"... Abstract. A combination of new compression methods is suggested in order to compress the concordance of a large Information Retrieval system. The methods are aimed at allowing most of the processing directly on the compressed file, requesting decompression, if at all, only for small parts of the acc ..."
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Abstract. A combination of new compression methods is suggested in order to compress the concordance of a large Information Retrieval system. The methods are aimed at allowing most of the processing directly on the compressed file, requesting decompression, if at all, only for small parts of the accessed data, saving I/O operations and CPU time.
The BurrowsWheeler compression algorithm is even better than what you have thought
, 2005
"... The best compression algorithm today for English text is based on the BurrowsWheeler transform. This algorithm (whose common implementation is bzip2) consists of the following three essential steps: 1) Obtain the BurrowsWheeler transform of the text, 2) Convert the transform into a sequence of int ..."
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The best compression algorithm today for English text is based on the BurrowsWheeler transform. This algorithm (whose common implementation is bzip2) consists of the following three essential steps: 1) Obtain the BurrowsWheeler transform of the text, 2) Convert the transform into a sequence of integers using the movetofront algorithm, 3) Encode the integers using arithmetic code or any order0 encoding (possibly with run length encoding). In this paper we achieve a strong bound on the worstcase compression ratio of this algorithm, that is significantly better than bounds known to date and is obtained via simple analytical techniques. Specifically, for any input string s, and µ> 1, the length of the compressed string is bounded by µ · sHk(s) + log(ζ(µ)) · s  + gk where Hk is the kth order empirical entropy, gk is a constant depending only on k and on the size of the alphabet, and ζ(µ) = 1 1 µ + 1 2 µ +... is the standard zeta function. In fact we prove a stronger result: That this bound without the additive term gk holds when we replace Hk(s) by the sum of the logarithms of the integers obtain by the movetofront encoding of the transform. This refined bound is tight and close to the actual compression achieved in practice. To obtain this result we prove a tight result on the compressibility of integer sequences, which is of independent interest. 1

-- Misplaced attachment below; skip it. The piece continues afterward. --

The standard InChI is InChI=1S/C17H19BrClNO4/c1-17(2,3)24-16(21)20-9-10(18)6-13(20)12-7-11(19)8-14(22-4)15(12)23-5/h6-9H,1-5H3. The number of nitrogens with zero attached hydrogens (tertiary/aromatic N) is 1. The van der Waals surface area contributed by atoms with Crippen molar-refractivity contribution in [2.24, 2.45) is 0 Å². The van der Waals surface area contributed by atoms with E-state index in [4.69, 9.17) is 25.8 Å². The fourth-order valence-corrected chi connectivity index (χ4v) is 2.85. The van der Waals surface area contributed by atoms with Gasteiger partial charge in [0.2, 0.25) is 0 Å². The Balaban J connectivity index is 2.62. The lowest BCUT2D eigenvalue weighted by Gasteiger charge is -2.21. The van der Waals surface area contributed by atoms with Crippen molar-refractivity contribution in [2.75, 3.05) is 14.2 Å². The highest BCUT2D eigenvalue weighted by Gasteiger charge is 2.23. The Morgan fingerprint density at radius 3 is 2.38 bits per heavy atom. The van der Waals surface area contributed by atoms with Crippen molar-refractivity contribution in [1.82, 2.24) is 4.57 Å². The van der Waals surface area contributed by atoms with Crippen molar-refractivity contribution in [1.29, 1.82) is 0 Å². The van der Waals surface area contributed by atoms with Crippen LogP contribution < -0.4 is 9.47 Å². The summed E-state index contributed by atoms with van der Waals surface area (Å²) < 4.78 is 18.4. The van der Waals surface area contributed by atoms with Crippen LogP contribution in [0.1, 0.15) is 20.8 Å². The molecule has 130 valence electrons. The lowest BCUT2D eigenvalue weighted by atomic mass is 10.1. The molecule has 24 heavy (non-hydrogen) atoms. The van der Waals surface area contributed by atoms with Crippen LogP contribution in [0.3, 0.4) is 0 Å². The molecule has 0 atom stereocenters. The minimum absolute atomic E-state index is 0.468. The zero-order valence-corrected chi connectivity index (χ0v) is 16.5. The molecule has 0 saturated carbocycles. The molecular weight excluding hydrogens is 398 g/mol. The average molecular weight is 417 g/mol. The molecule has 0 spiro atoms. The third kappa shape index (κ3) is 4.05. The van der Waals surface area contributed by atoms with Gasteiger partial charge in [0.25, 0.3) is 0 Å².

EFFICIENT ALGORITHMS FOR ZECKENDORF ARITHMETIC
"... We study the problem of addition and subtraction using the Zeckendorf representation of integers. We show that both operations can be performed in linear time; in fact they can be performed by combinational logic networks with linear size and logarithmic depth. The implications of these results for ..."
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We study the problem of addition and subtraction using the Zeckendorf representation of integers. We show that both operations can be performed in linear time; in fact they can be performed by combinational logic networks with linear size and logarithmic depth. The implications of these results for multiplication, division and squareroot extraction are also discussed.